Book Review: Throne of Glass by Sarah J. Maas

This was my first time rereading Throne of Glass. I enjoyed it, but I’m hoping that the next books in the series (the ones I haven’t read) are better.

4/5 stars

Series: Throne of Glass book 1

Amazon description of Throne of Glass:

In a land without magic, where the king rules with an iron hand, an assassin is summoned to the castle. She comes not to kill the king, but to win her freedom. If she defeats twenty-three killers, thieves, and warriors in a competition, she is released from prison to serve as the king’s champion. Her name is Celaena Sardothien.

The Crown Prince will provoke her. The Captain of the Guard will protect her. But something evil dwells in the castle of glass–and it’s there to kill. When her competitors start dying one by one, Celaena’s fight for freedom becomes a fight for survival, and a desperate quest to root out the evil before it destroys her world.

First off–Can we talk about the cover? The first time I read the book, I read it on my Kindle (which I never use anymore) and it had the cover that’s on the right. It doesn’t fit the book in any particular way, but I’ve come to expect ambiguous picture-of-random-girl covers from YA books. I actually kind of like the first cover. However, the new cover (the one I have in paperback) really annoys me. It completely contradicts the mood/tone of the book and makes the novel seem sci-fi instead of fantasy.

Ok–rant over. Back to the actual review. (By the way, I’m trying out a new way of reviewing. I tried it with Jackaby and liked it, so I’m going to see if it works with other books.)

Protagoninst: Celaena

I liked her. She’s strong and sassy. Her self-confidence and accompanying self-doubt felt relatable and real. I liked the way her past influenced her character (though it is clear there is a lot we still don’t know about her backstory). I felt connected her emotions (especially when she saw the king–that was so powerful). All in all, Celaena was a very successful protagonist who drew me into the story.

Love Interests and the Romance

I liked both of the love interests in this book, and the love triangle didn’t bother me (as some do). Crown Prince Dorian is flirty, a fun character to read. I actually liked his reputation as a player. It added another layer to what threatens to be a stereotypical character, and kept him from being overly likable to the reader. His serious moments worked with his character, and the depth of his feelings for Celaena came across well. He really reminded me of Prince Max from The Selection; I actually found myself confusing the two books a little (mixing up scenes I remembered from one book with the other).

I liked Chaol more. His dynamic with Celaena was complicated in a good way. Their interactions were less flirty but felt more real, and the progression of their relationship was paced well (her relationship with the Crown Prince seemed a bit all-of-the-sudden). His friendship with the Crown Prince was extremely interesting and added complexity to the love triangle. Chaol’s character also came across very real, but I hope his character gets fleshed out more in later books.

Other Characters

The king wasn’t exactly a character, but his presence dramatically influenced the book. I loved Celaena’s reaction to him; it helped show off her inner fears and strength at the same time. Dorian’s reaction to his father was less specific, and I hope it is explained more thoroughly in later books.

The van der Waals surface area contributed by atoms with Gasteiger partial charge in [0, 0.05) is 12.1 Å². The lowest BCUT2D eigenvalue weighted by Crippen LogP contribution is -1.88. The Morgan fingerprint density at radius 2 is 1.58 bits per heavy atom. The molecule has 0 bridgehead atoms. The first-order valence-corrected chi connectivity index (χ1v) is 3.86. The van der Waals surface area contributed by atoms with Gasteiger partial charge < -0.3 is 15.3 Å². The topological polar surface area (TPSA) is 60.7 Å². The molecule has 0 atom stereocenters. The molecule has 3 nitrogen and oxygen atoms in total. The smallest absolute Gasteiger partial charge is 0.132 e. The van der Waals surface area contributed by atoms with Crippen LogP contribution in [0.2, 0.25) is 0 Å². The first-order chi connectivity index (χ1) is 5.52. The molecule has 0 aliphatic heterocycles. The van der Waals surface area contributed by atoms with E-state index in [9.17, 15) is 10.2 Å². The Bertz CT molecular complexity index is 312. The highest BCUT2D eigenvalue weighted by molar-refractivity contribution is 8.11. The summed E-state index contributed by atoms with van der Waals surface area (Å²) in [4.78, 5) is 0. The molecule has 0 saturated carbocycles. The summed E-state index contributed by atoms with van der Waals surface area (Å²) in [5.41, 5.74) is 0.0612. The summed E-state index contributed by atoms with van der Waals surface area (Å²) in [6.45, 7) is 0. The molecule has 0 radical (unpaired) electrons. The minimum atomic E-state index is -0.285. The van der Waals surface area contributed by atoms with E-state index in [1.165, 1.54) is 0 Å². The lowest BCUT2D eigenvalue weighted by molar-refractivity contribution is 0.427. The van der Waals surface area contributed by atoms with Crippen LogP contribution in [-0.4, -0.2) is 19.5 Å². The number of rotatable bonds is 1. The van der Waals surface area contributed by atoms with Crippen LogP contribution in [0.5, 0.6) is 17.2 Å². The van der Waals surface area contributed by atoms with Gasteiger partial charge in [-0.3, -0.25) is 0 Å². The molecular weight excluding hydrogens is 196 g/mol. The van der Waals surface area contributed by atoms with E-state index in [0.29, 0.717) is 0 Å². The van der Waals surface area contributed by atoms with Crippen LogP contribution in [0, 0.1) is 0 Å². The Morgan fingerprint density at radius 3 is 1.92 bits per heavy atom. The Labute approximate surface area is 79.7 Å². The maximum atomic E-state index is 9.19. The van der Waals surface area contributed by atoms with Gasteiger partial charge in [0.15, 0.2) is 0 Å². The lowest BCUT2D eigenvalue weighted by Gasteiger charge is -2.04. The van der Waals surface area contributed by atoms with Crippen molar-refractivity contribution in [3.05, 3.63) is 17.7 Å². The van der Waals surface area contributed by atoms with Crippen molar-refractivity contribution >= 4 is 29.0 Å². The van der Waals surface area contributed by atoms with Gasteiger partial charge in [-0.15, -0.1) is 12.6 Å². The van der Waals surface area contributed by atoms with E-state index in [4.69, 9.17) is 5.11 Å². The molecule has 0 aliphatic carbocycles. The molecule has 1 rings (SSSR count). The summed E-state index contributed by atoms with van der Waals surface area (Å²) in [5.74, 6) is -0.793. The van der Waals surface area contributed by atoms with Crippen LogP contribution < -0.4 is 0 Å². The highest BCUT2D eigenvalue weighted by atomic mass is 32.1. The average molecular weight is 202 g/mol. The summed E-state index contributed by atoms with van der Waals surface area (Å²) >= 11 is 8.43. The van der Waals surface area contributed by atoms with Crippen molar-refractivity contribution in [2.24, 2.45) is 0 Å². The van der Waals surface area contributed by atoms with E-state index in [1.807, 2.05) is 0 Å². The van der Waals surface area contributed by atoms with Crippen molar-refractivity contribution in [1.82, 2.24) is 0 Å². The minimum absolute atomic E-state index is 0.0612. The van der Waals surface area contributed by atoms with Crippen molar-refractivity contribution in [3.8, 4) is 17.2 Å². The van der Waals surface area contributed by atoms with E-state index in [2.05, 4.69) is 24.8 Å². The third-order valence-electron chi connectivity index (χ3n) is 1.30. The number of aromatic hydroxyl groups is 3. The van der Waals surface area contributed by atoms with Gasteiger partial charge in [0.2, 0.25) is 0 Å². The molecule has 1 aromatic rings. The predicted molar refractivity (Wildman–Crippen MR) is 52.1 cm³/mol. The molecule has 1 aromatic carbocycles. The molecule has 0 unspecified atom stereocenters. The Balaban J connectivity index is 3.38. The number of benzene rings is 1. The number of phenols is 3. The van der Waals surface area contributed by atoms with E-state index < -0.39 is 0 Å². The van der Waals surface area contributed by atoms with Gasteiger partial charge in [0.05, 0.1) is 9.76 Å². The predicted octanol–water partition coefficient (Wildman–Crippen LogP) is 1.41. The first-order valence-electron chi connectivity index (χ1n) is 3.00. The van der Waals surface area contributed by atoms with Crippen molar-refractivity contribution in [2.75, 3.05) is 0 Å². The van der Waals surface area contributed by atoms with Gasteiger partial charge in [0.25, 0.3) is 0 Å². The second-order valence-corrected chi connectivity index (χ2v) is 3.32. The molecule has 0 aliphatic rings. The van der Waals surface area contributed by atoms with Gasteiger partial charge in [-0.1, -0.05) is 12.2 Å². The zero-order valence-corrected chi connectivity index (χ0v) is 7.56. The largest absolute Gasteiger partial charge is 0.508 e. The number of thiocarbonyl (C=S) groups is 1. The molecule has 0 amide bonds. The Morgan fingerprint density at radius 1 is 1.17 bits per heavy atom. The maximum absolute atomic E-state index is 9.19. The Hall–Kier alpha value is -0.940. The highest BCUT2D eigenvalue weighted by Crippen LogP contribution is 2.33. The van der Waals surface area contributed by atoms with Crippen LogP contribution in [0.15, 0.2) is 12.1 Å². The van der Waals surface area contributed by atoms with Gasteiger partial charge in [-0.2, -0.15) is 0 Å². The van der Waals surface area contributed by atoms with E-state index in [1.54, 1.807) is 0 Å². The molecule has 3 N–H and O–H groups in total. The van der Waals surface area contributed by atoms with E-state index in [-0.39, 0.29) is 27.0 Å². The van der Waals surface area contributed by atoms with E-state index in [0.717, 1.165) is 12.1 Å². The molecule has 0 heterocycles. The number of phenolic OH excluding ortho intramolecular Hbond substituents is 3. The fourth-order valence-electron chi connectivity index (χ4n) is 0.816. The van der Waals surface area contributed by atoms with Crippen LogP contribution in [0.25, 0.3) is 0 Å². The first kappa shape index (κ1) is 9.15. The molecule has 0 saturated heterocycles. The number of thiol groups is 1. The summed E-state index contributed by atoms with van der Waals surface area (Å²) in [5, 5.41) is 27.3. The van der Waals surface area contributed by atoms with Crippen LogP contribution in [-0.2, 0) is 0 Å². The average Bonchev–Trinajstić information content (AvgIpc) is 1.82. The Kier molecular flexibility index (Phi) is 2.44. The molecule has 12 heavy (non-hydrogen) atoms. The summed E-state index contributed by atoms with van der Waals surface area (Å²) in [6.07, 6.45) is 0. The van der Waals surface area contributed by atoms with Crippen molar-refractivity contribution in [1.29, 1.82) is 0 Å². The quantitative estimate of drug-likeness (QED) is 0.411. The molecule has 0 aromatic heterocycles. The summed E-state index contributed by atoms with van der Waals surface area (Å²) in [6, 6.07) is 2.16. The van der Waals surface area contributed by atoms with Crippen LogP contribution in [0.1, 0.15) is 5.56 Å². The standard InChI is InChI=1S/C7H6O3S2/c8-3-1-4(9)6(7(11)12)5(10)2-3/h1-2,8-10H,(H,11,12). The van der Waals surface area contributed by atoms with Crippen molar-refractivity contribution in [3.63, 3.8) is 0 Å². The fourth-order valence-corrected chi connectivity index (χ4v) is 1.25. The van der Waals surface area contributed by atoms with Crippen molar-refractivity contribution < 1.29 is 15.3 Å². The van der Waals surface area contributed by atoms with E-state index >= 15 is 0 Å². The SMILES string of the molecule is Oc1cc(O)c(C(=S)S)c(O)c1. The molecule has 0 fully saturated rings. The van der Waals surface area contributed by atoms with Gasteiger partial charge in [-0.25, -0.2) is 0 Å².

I liked Princess Nehemia. She added complexity to the book and drew the rebel angle into the main plot. Her friendship with Celaena was good. However, the fantasy elements surrounding Nehemia felt a little off.

Fantasy elements

The fantasy elements of this book felt a little unfinished, like the author couldn’t quite decide what she wanted to do with them. In the beginning of the book, it seemed as if the fantasy elements were going to be very slight, but by the end, they were extremely important. Not that this kind of change is always bad, but the transition felt a little unfocused. Another thing that will hopefully get clearer in the rest of the series.

Plot (the competition)

I liked the competition. It showed off Celaena’s abilities and moved other subplots along. The other competitors were rather flat characters, but Celaena’s relationship with Cain definitely affected the book in a positive way.

The writing

The writing in Throne of Glass is good. I started forgetting that it was written in third person–Celaena’s voice was so well written, it felt like first person. I liked how the story subtly shifted what perspective it was told from. Getting parts of the story told from Chaol’s and Dorian’s perspectives definitely helped the reader understand and care about their character.

4 thoughts on “Book Review: Throne of Glass by Sarah J. Maas

  1. I love this series! You’re right, in the first book the magic seems not overly important and just randomly thrown in to move the plot when needed, but it gets better and it makes more sense why Sarah J Maas wrote it like that in the 2nd and 3rd books. Good review!

    Like

  2. I haven’t read Throne of Glass yet, but I’ve been eying it for a while since there’s a lot of hype surrounding the next books in the series. I think I’m going to grab it at the library soon.

    Nice review!

    Like

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